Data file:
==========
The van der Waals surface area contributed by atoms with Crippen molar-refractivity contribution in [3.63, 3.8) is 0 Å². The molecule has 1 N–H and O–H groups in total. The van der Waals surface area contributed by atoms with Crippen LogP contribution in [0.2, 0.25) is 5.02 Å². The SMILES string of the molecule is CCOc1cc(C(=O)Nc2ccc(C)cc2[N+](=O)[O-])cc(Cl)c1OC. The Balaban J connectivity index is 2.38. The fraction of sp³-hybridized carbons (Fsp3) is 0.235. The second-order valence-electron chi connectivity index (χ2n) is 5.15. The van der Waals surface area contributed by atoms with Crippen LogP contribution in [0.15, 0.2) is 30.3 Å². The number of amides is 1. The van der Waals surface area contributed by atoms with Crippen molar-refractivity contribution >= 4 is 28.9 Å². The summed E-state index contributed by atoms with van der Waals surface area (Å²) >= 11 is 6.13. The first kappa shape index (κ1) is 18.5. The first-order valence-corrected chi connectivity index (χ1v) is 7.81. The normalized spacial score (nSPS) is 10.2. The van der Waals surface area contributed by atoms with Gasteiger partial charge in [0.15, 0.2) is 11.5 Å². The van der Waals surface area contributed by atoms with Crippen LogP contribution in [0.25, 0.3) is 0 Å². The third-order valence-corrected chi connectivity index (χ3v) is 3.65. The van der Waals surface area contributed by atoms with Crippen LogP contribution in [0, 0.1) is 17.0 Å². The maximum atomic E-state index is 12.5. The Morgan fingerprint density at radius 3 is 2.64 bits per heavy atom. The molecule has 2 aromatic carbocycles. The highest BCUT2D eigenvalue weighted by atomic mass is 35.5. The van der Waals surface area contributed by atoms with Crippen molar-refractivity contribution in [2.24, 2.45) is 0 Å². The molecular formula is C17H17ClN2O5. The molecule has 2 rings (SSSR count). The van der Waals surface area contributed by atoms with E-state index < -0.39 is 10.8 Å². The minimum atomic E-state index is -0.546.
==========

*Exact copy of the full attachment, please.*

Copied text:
The van der Waals surface area contributed by atoms with Crippen molar-refractivity contribution in [3.63, 3.8) is 0 Å². The molecule has 1 N–H and O–H groups in total. The van der Waals surface area contributed by atoms with Crippen LogP contribution in [0.2, 0.25) is 5.02 Å². The SMILES string of the molecule is CCOc1cc(C(=O)Nc2ccc(C)cc2[N+](=O)[O-])cc(Cl)c1OC. The Balaban J connectivity index is 2.38. The fraction of sp³-hybridized carbons (Fsp3) is 0.235. The second-order valence-electron chi connectivity index (χ2n) is 5.15. The van der Waals surface area contributed by atoms with Crippen LogP contribution in [0.15, 0.2) is 30.3 Å². The number of amides is 1. The van der Waals surface area contributed by atoms with Crippen molar-refractivity contribution >= 4 is 28.9 Å². The summed E-state index contributed by atoms with van der Waals surface area (Å²) >= 11 is 6.13. The first kappa shape index (κ1) is 18.5. The first-order valence-corrected chi connectivity index (χ1v) is 7.81. The normalized spacial score (nSPS) is 10.2. The van der Waals surface area contributed by atoms with Gasteiger partial charge in [0.15, 0.2) is 11.5 Å². The van der Waals surface area contributed by atoms with Crippen LogP contribution in [0.25, 0.3) is 0 Å². The third-order valence-corrected chi connectivity index (χ3v) is 3.65. The van der Waals surface area contributed by atoms with Crippen LogP contribution in [0, 0.1) is 17.0 Å². The maximum atomic E-state index is 12.5. The Morgan fingerprint density at radius 3 is 2.64 bits per heavy atom. The molecule has 2 aromatic carbocycles. The highest BCUT2D eigenvalue weighted by atomic mass is 35.5. The van der Waals surface area contributed by atoms with Crippen molar-refractivity contribution in [2.24, 2.45) is 0 Å². The molecular formula is C17H17ClN2O5. The molecule has 2 rings (SSSR count). The van der Waals surface area contributed by atoms with E-state index < -0.39 is 10.8 Å². The minimum atomic E-state index is -0.546.